Wednesday, March 23, 2011

“Battle: Los Angeles” – To be seen and not heard.

One of my favorite things about writing reviews is discussing movies with other people. It’s fun to get different opinions and find out what people like and dislike. It also leads to people saying insane things like “Titanic is the most overrated movie, ever.” I’ll leave that discussion for another time, but the same thing happened during a conversation about Battle: Los Angeles. A guy said it was much better than Independence Day and I had to make sure I heard him right. He defended his opinion and I refrained from calling him a moron. To my surprise, I heard the same sentiment on two other occasions and I am completely baffled. Are these people misremembering Independence Day or did they watch a different version of Battle: Los Angeles than I watched? Because there’s really no comparison between the two.

Before I describe why Battle: Los Angeles is clearly inferior, I will go on record as saying it was a good movie and I enjoyed it very much. It’s a war movie and doesn’t try to be more. It’s simply two hours of sensory assault in which marines and aliens kill each other and blow everything up. The special effects are pretty good, the aliens aren’t completely crazy looking, the actors perform their jobs adequately, and the plot is nothing more than a group of marines and civilians trying to survive. Nobody in the audience expected anything more and they got nothing less. In that aspect, the movie was a complete success. Had there been a break in the action, the audience might have started noticing some of the absurd things coming out of the characters mouths and components of the film that made no sense at all…and that’s where the two films diverge.

I’ve seen Independence Day at least a dozen times, so I can say with certainty that the story is tight, everything that happens makes sense, and none of the characters say things that make you scratch your head. Here are just a handful of the things in Battle: Los Angeles that easily could have been avoided and words that should never have been spoken out loud.

• The marines’ mission is to extract any remaining civilians before the military bombs the area. They have three hours to get out of the blast radius, but the bombs never fall. Dumb.
• “They’re here for our water. Sea levels are already dropping.” – Random scientist. We know there are only twelve command and control ships, so how are they already noticeably draining the oceans? And even if they are, who has time on their hands to check ocean levels? Really dumb.
• After destroying the command and control ship, they charge the alien foot soldiers. Really? Seven guys with four bullets left between them? Dumber still.
• “We already ate breakfast, sir.” – Staff Sergeant Michael Nantz (Aaron Eckhart) defying his commander after fighting non-stop for at least 24 hours solid. You probably wouldn’t even be standing let alone have the energy to re-equip and run to the nearest helicopter to get back to fighting. Stubbornly dumb.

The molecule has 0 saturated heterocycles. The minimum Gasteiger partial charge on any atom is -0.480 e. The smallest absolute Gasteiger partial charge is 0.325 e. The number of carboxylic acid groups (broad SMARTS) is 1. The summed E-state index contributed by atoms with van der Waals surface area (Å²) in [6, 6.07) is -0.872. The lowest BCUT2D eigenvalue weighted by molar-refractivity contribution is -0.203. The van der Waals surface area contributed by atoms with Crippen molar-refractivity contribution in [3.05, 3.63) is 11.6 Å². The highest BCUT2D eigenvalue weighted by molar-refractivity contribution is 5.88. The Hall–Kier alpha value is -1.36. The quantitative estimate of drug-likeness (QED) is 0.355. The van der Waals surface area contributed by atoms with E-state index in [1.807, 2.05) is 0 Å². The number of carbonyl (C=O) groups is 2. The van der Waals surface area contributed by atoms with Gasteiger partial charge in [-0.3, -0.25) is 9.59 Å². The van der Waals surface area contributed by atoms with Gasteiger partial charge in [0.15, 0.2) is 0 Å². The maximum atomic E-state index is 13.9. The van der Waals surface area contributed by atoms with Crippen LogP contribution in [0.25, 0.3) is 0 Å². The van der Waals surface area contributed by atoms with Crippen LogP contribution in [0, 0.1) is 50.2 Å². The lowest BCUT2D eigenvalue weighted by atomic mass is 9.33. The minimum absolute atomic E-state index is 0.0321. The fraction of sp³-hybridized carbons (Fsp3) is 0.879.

• What kind of ammunition are the aliens using? It punches holes through cars and concrete, yet only burns human flesh? Confusingly dumb.
• This may sound harsh, but if aliens are invading the Earth, I’m not sending my soldiers to the invaded areas to rescue some civilians. They’re aliens; I have no idea what capabilities they have, but I’m assuming the worst. Strategically dumb.
• Why does the military assume that the aliens have no air support and then act surprised when space ships show up? They just flew in. From space. Do they think there’s some interstellar taxi service that just dropped them off? Awesomely dumb.
• At the end, 3, yep – only 3, missiles are launched to destroy the command and control ship. I guess that’s all they had because I’d have launched dozens. Climatically dumb.

I could go on, but I think you’ve got the point by now. Independence Day doesn’t make those kinds of mistakes. It’s consistent with its story and events and the dialogue doesn’t have to be drowned out by explosions. It’s also not a two-hour recruitment video for the Marine Corps, which is essentially what Battle: Los Angeles appears to be. Two hours of kicking alien ass, blowing shit up, saving the world, and asking for more. It reminds me of those ridiculous Air Force commercials. One depicts a cargo plane that is also a transformer and another features a satellite executing a split-second collision-avoidance thrust maneuver, both underscored with the motto “It’s not science fiction, it’s the Air Force.” Proof that some things should not be spoken because they’re just plain dumb.

Rating: Don’t ask for any money back. War movies don’t get much better than this.

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